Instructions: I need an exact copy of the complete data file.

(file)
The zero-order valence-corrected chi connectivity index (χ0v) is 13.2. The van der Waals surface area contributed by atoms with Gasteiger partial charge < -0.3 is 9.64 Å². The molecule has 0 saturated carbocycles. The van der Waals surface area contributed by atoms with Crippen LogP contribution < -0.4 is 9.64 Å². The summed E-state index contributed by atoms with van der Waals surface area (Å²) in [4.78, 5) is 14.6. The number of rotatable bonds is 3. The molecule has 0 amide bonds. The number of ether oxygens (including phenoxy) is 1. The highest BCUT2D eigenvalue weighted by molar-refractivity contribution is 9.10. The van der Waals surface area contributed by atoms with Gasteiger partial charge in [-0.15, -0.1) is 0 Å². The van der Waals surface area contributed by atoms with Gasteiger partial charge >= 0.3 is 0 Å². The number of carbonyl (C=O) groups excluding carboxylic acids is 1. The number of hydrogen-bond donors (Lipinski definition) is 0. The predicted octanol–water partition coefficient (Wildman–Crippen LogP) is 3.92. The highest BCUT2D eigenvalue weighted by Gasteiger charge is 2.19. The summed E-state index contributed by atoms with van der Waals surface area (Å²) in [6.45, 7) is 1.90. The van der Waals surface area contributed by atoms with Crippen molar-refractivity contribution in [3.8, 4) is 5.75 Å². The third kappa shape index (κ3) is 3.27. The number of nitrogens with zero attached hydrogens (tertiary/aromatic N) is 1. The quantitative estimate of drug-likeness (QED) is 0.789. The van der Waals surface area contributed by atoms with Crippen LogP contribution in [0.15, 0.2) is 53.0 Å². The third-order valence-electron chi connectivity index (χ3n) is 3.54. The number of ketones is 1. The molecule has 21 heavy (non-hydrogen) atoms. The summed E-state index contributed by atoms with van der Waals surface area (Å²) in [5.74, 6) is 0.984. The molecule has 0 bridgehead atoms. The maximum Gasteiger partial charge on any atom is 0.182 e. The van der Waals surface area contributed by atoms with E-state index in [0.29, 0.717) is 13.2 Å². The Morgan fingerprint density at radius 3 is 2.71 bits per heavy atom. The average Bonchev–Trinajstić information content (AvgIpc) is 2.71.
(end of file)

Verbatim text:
The zero-order valence-corrected chi connectivity index (χ0v) is 13.2. The van der Waals surface area contributed by atoms with Gasteiger partial charge < -0.3 is 9.64 Å². The molecule has 0 saturated carbocycles. The van der Waals surface area contributed by atoms with Crippen LogP contribution < -0.4 is 9.64 Å². The summed E-state index contributed by atoms with van der Waals surface area (Å²) in [4.78, 5) is 14.6. The number of rotatable bonds is 3. The molecule has 0 amide bonds. The number of ether oxygens (including phenoxy) is 1. The highest BCUT2D eigenvalue weighted by molar-refractivity contribution is 9.10. The van der Waals surface area contributed by atoms with Gasteiger partial charge in [-0.15, -0.1) is 0 Å². The van der Waals surface area contributed by atoms with Gasteiger partial charge >= 0.3 is 0 Å². The number of carbonyl (C=O) groups excluding carboxylic acids is 1. The number of hydrogen-bond donors (Lipinski definition) is 0. The predicted octanol–water partition coefficient (Wildman–Crippen LogP) is 3.92. The highest BCUT2D eigenvalue weighted by Gasteiger charge is 2.19. The summed E-state index contributed by atoms with van der Waals surface area (Å²) in [6.45, 7) is 1.90. The van der Waals surface area contributed by atoms with Crippen molar-refractivity contribution in [3.8, 4) is 5.75 Å². The third kappa shape index (κ3) is 3.27. The number of nitrogens with zero attached hydrogens (tertiary/aromatic N) is 1. The quantitative estimate of drug-likeness (QED) is 0.789. The van der Waals surface area contributed by atoms with Crippen LogP contribution in [0.15, 0.2) is 53.0 Å². The third-order valence-electron chi connectivity index (χ3n) is 3.54. The number of ketones is 1. The molecule has 21 heavy (non-hydrogen) atoms. The summed E-state index contributed by atoms with van der Waals surface area (Å²) in [5.74, 6) is 0.984. The molecule has 0 bridgehead atoms. The maximum Gasteiger partial charge on any atom is 0.182 e. The van der Waals surface area contributed by atoms with E-state index in [0.29, 0.717) is 13.2 Å². The Morgan fingerprint density at radius 3 is 2.71 bits per heavy atom. The average Bonchev–Trinajstić information content (AvgIpc) is 2.71.